Letter ID: 0854
Reference: BL, MS Cotton Galba D V f.61r-62v
Citation: DCB/001/HTML/0854/008
Date: 02 August 1589
Copy of: 0207


Endorsed: To my L. Treasuror August 2. 89


Later Addition: Belgia 1589 2 August To my L. Treasurer

It may please your L although I do not omyt to advertyse Master Secretary of whatsoever passeth yn this place of any moment which I parswade my self alwaies ys imparted with your L. yet in regard of advancing her Majesties service I cannot otherwyse chuse but when occasyons ar presented interrupt your most weyghty affaires with my troublesome letters. In which respect I do not think that I have had hereto for a more importunate occasyon, then ys offredat this present, for yt is certefyed hether that the Ennemy hath Rxd a full paie of all his Arrerages & that he hath sent from Antwerp towardes Bolduck 32 peeces, of great artellerye & maketh great provision of flat bottomed boates, wagons & bredges & other necessaryes for a siege & passage of rivers which ys generally thought to be for Hoesden & Bommels wieert albeyt we have advertisement that he likewise intendeth a surprise of the Iles of Tertolen & Tergoes where yt ys sayd that he hath sent of late very secretly to sound the depth of the waters whatsoever ys purposed, I do fynd that these men heer ar gretly parplexed for want of men & meanes & though heertofor the presumptious conceates of some of the principal among them hath caryed away the rest to take undutifull conceates /courses/ against hir Majesty yet yf the Ennemy should prevayle in any of the foresayd exploites, yt may be judged by some tokens of humblenes which they shew at this present, that they will flye to hir Majestie for succour, & omyt no [submission] to be farther assisted, whereuppon the opportunity serving I thought to take occasyon to declare my opinion to your L. concerning theyr proceeding in those articles which were sent me lately from my LL. Yt ys now a moneth since that they were delivered to the generall States & I have moved them often to make an answer to hir Majestye, but they do alwaies alleadge that they have had no aunswer from theyr principals, which yf they listed & wer a matter to theyr liking they could easely procure & in lesse then half the tyme. I do very much doubt heeruppon that either they have not, as they promised sent the articles totheyr principles or els they purposely delay to call uppon them for an answer. For by all that I can conjecture, these that ar the cheefest leaders among them ar utterly unwilling to admyt any new resolutions or constytutions in the Treaty, misdoubting that which must ensew of necessity, that they will be derogatory to the autority which they usurp upon the Counsell. To give your L. to understand what I do fynde by some conference which I have had of these matters, ther ar divers in this place of good discretion & calling, who think yt altogether needles for her Majesty to enter into consultation with any deputies from hens. fol.61v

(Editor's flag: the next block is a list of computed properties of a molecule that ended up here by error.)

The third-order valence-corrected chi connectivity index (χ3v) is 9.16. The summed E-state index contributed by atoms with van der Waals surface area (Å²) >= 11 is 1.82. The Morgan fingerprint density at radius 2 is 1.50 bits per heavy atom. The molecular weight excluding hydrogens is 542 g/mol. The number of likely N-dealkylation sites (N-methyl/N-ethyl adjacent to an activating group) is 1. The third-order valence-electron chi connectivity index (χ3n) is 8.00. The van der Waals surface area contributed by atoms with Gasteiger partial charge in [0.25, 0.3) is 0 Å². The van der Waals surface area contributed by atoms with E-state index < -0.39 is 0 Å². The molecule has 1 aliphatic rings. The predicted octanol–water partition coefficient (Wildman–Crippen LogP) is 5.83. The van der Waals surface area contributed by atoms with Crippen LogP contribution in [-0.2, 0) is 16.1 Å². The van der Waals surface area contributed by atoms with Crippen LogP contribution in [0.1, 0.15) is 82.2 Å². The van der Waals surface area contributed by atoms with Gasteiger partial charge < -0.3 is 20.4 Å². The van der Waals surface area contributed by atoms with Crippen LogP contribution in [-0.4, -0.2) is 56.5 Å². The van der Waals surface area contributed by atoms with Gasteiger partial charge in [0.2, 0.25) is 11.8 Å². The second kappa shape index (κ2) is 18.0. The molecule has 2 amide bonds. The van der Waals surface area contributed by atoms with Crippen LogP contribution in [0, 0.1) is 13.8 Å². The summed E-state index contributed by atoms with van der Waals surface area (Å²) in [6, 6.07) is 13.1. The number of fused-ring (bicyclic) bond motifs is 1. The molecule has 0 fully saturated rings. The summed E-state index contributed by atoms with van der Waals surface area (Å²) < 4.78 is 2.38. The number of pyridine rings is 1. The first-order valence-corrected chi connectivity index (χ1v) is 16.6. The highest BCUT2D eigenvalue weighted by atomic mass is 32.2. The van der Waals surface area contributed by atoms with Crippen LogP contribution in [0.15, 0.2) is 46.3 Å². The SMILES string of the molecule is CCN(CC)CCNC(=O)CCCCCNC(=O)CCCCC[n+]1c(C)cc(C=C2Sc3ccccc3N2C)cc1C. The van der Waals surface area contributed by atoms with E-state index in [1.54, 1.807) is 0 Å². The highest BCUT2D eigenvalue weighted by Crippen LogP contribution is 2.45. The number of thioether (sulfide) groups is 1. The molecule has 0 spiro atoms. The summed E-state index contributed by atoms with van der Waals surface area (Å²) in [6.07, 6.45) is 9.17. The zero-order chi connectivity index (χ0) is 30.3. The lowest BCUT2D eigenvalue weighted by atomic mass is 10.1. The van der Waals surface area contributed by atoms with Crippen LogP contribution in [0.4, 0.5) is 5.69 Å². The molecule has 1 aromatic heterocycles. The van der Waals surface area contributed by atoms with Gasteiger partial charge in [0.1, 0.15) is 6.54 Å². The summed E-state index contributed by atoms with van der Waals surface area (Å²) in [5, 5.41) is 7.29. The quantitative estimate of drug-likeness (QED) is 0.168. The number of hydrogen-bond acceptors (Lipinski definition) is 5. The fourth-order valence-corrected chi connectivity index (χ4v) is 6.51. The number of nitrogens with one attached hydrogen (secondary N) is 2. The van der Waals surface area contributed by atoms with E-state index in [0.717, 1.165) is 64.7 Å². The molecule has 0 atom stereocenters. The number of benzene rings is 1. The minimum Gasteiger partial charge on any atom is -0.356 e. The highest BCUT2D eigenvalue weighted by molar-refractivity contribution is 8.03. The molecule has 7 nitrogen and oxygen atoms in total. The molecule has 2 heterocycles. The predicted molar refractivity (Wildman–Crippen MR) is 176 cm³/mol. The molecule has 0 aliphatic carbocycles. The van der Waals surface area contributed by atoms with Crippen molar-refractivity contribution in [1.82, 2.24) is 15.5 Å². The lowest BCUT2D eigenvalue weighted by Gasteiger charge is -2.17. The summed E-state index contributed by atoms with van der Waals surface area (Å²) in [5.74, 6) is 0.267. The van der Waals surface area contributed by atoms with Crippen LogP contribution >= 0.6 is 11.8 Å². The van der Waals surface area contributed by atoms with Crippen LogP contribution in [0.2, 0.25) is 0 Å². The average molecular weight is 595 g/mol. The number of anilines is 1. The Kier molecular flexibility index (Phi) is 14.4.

about the adresse of the Treaty or such other demandes as the articles impart, But consydering to what extremity these countreyes ar like to be reduced & in what devotion the generality doth continew to hir Majesty yf yt might please hir to set downe paremptorily, without using theyr advise, & to declare directly by hir lettres to the generall States & to the Counsell of State to the States of the particular Provinces & to the principall Townes, Fyrst in what manner she hath alwayes understood the meanes of the Treaty & how she doth exspect that yt should be observed, & secondly what farder matter she would have them yeeld unto in respect of theyr owne security, & the better government of the Countrey, & thereuppon will promyse that they shalbe protected with such assistaunce as is mentioned in the Treaty, doubtles ys is thought that such a resolute kynde of proceeding will sooner take [place] [then] those orderly courses which hir Majesty doth propose, for yt is most manifest to every man here, that the farr greatest parte oute of the common people onely [be] of the chiefest parsons in these countryes do not think that theyr pensioners & deputyes ar so wilfull & so precisely & parversly bent, as to stand with hir Majesty upon pointes of no /greter/ prejudice to the State of these countreyes & full of hindraunce to the common resistaunce which is made agaynst the Ennemy. This is th'effect of such talk as I have had with such as ar heer men of experience & good understanding. With whose opinions I thought yt my duty to acquaynt your L. & so to leave yt to be furder consydered, as your L. wysdome shall fynde yt expedient wherwith I take my humble leave. Haige August 89